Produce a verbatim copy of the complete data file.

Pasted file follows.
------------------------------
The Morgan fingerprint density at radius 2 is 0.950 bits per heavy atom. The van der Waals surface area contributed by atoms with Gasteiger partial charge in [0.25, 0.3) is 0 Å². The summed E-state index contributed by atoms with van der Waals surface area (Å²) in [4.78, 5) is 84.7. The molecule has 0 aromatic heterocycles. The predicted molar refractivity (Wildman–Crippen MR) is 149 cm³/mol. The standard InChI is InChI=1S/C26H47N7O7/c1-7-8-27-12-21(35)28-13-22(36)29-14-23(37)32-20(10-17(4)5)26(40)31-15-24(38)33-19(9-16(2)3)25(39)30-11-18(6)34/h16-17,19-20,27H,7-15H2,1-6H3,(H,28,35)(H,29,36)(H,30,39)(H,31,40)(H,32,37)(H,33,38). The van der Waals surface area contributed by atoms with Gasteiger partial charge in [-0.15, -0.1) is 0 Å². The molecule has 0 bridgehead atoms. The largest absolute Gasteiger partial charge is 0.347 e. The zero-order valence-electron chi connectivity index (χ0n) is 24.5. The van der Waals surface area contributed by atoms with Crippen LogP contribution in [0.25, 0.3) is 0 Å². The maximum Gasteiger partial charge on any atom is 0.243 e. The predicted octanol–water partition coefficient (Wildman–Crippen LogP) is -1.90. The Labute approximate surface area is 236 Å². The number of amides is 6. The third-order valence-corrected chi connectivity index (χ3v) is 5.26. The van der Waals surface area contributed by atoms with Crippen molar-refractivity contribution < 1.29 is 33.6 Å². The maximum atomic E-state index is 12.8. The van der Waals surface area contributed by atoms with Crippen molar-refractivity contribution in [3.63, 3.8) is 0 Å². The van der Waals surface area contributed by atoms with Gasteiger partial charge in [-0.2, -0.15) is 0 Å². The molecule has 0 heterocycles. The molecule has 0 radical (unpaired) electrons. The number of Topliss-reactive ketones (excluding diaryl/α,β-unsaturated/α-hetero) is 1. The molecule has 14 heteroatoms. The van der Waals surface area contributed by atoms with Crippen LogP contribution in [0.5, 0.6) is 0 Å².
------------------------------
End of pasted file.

The Morgan fingerprint density at radius 2 is 0.950 bits per heavy atom. The van der Waals surface area contributed by atoms with Gasteiger partial charge in [0.25, 0.3) is 0 Å². The summed E-state index contributed by atoms with van der Waals surface area (Å²) in [4.78, 5) is 84.7. The molecule has 0 aromatic heterocycles. The predicted molar refractivity (Wildman–Crippen MR) is 149 cm³/mol. The standard InChI is InChI=1S/C26H47N7O7/c1-7-8-27-12-21(35)28-13-22(36)29-14-23(37)32-20(10-17(4)5)26(40)31-15-24(38)33-19(9-16(2)3)25(39)30-11-18(6)34/h16-17,19-20,27H,7-15H2,1-6H3,(H,28,35)(H,29,36)(H,30,39)(H,31,40)(H,32,37)(H,33,38). The van der Waals surface area contributed by atoms with Gasteiger partial charge in [-0.15, -0.1) is 0 Å². The molecule has 0 bridgehead atoms. The largest absolute Gasteiger partial charge is 0.347 e. The zero-order valence-electron chi connectivity index (χ0n) is 24.5. The van der Waals surface area contributed by atoms with Crippen LogP contribution in [0.25, 0.3) is 0 Å². The maximum Gasteiger partial charge on any atom is 0.243 e. The predicted octanol–water partition coefficient (Wildman–Crippen LogP) is -1.90. The Labute approximate surface area is 236 Å². The number of amides is 6. The third-order valence-corrected chi connectivity index (χ3v) is 5.26. The van der Waals surface area contributed by atoms with Crippen molar-refractivity contribution < 1.29 is 33.6 Å². The maximum atomic E-state index is 12.8. The van der Waals surface area contributed by atoms with Crippen molar-refractivity contribution in [3.63, 3.8) is 0 Å². The van der Waals surface area contributed by atoms with Gasteiger partial charge in [-0.2, -0.15) is 0 Å². The molecule has 0 heterocycles. The molecule has 0 radical (unpaired) electrons. The number of Topliss-reactive ketones (excluding diaryl/α,β-unsaturated/α-hetero) is 1. The molecule has 14 heteroatoms. The van der Waals surface area contributed by atoms with Crippen LogP contribution in [0.5, 0.6) is 0 Å².